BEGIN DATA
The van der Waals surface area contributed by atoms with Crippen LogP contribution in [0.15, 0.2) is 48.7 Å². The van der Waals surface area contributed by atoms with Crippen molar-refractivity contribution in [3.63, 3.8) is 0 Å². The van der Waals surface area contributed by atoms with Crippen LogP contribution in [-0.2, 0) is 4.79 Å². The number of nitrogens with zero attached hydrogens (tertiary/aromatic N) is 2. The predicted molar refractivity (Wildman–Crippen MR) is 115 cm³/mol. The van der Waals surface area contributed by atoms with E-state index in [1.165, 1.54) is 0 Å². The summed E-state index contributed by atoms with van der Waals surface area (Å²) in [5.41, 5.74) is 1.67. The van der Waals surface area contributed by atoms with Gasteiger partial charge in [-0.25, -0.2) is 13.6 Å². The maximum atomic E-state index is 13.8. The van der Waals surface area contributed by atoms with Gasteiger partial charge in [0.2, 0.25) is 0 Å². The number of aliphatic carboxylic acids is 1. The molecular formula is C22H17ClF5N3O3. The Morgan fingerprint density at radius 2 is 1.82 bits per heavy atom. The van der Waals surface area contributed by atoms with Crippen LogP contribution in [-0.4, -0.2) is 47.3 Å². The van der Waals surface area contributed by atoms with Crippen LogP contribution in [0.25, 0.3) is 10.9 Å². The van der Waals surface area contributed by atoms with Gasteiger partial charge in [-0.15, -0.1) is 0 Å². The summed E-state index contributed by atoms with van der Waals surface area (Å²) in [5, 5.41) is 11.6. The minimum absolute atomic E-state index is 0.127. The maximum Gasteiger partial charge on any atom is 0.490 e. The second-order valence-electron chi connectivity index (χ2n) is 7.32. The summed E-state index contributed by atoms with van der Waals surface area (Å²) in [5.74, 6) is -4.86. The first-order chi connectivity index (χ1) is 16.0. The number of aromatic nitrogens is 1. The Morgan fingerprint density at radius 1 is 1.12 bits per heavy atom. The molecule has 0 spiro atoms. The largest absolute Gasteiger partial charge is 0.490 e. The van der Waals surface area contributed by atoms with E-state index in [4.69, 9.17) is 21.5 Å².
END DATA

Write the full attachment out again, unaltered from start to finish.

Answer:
The van der Waals surface area contributed by atoms with Crippen LogP contribution in [0.15, 0.2) is 48.7 Å². The van der Waals surface area contributed by atoms with Crippen molar-refractivity contribution in [3.63, 3.8) is 0 Å². The van der Waals surface area contributed by atoms with Crippen LogP contribution in [-0.2, 0) is 4.79 Å². The number of nitrogens with zero attached hydrogens (tertiary/aromatic N) is 2. The predicted molar refractivity (Wildman–Crippen MR) is 115 cm³/mol. The van der Waals surface area contributed by atoms with E-state index in [1.165, 1.54) is 0 Å². The summed E-state index contributed by atoms with van der Waals surface area (Å²) in [5.41, 5.74) is 1.67. The van der Waals surface area contributed by atoms with Gasteiger partial charge in [-0.25, -0.2) is 13.6 Å². The maximum atomic E-state index is 13.8. The van der Waals surface area contributed by atoms with Gasteiger partial charge in [0.2, 0.25) is 0 Å². The number of aliphatic carboxylic acids is 1. The molecular formula is C22H17ClF5N3O3. The Morgan fingerprint density at radius 2 is 1.82 bits per heavy atom. The van der Waals surface area contributed by atoms with Crippen LogP contribution in [-0.4, -0.2) is 47.3 Å². The van der Waals surface area contributed by atoms with Crippen LogP contribution in [0.25, 0.3) is 10.9 Å². The van der Waals surface area contributed by atoms with Gasteiger partial charge in [-0.15, -0.1) is 0 Å². The summed E-state index contributed by atoms with van der Waals surface area (Å²) in [5, 5.41) is 11.6. The minimum absolute atomic E-state index is 0.127. The maximum Gasteiger partial charge on any atom is 0.490 e. The second-order valence-electron chi connectivity index (χ2n) is 7.32. The summed E-state index contributed by atoms with van der Waals surface area (Å²) in [5.74, 6) is -4.86. The first-order chi connectivity index (χ1) is 16.0. The number of aromatic nitrogens is 1. The Morgan fingerprint density at radius 1 is 1.12 bits per heavy atom. The molecule has 0 spiro atoms. The largest absolute Gasteiger partial charge is 0.490 e. The van der Waals surface area contributed by atoms with E-state index in [4.69, 9.17) is 21.5 Å².